German scientists have announced that by utilizing a new diagnostic technology developed by an American company called CytoViva, they may have discovered a new and improved way of diagnosing mesothelioma.
The results of their research were published in the International Journal of Nanomedicine. Their study involved the use of a advanced imaging technique known as hyperspectral imaging.
The team of scientists were testing a new nanotechnology that was originally created to provide NASA with the ability to closely analyze aerial images taken space. By reducing the scale of the images being viewed to a microscopic level, the German team was able to use the same technology to produce images of tissue samples.
These images were extremely high contrast and presented a picture of a unique “fingerprint” of the tissue. These imprints on the tissue were created by nanomaterials that are smaller than 100nm.
With the knowledge that every disease has its own unique profile and leaves its own individual imprint on cells that they impact, the team obtained a number of tissue samples by performing biopsies.
The samples included tissue retrieved from thirty mesothelioma patients, as well as those with other lung conditions. They catalogued the imprint of each individual disease state and then created a virtual library against which the imprints could be compared.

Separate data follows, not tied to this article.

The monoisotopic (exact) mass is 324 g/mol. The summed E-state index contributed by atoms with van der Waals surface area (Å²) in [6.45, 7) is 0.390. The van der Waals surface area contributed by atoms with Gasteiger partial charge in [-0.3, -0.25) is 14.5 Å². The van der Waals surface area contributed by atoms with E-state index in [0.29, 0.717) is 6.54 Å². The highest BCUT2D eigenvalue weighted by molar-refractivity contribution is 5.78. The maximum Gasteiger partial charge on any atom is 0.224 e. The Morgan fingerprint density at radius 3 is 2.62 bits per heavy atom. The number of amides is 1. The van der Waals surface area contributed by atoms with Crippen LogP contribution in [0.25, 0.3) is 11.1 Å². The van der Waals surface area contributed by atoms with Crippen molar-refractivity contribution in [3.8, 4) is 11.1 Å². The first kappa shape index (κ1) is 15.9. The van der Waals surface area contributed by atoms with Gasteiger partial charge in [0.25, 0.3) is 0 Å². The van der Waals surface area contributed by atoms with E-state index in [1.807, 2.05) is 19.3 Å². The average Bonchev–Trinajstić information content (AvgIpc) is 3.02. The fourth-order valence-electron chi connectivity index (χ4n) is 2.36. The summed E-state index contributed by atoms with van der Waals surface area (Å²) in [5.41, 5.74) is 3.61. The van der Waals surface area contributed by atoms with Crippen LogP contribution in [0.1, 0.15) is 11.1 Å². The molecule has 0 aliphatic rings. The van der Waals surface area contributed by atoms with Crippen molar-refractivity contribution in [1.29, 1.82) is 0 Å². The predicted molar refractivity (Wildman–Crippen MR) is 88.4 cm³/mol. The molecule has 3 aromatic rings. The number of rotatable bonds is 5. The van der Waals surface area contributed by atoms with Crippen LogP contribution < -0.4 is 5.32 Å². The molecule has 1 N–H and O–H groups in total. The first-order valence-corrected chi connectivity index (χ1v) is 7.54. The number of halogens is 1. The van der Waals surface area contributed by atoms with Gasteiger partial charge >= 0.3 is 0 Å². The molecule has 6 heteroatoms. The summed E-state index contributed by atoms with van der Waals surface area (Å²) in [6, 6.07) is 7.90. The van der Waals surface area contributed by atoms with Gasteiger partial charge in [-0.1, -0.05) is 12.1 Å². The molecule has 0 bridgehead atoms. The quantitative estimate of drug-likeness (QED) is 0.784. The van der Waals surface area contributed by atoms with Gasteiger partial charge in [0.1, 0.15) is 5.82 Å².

After teaching the system to recognize the different profiles, they then tested to see whether it could quickly identify the disease present in the tissue. The results were extremely encouraging, as the system identified the tissue’s diseases with extreme accuracy over multiple tests.
It is hoped that with continued development and expanded accessibility, the use of this test could serve as a quick and efficient way of diagnosing mesothelioma on site rather than having to send lab work out. Hastening diagnosis of an aggressive illness like mesothelioma can make a dramatic improvement on a patient’s survival rates.
The disease is frequently diagnosed long after it has progressed to an advanced stage because patients do not manifest symptoms until the disease is advanced.
The diagnosis is often complicated by the fact that its symptoms mirror those of other, more common and benign illnesses and physicians often misdiagnose and treat the wrong disease thus delaying the onset of effective treatments.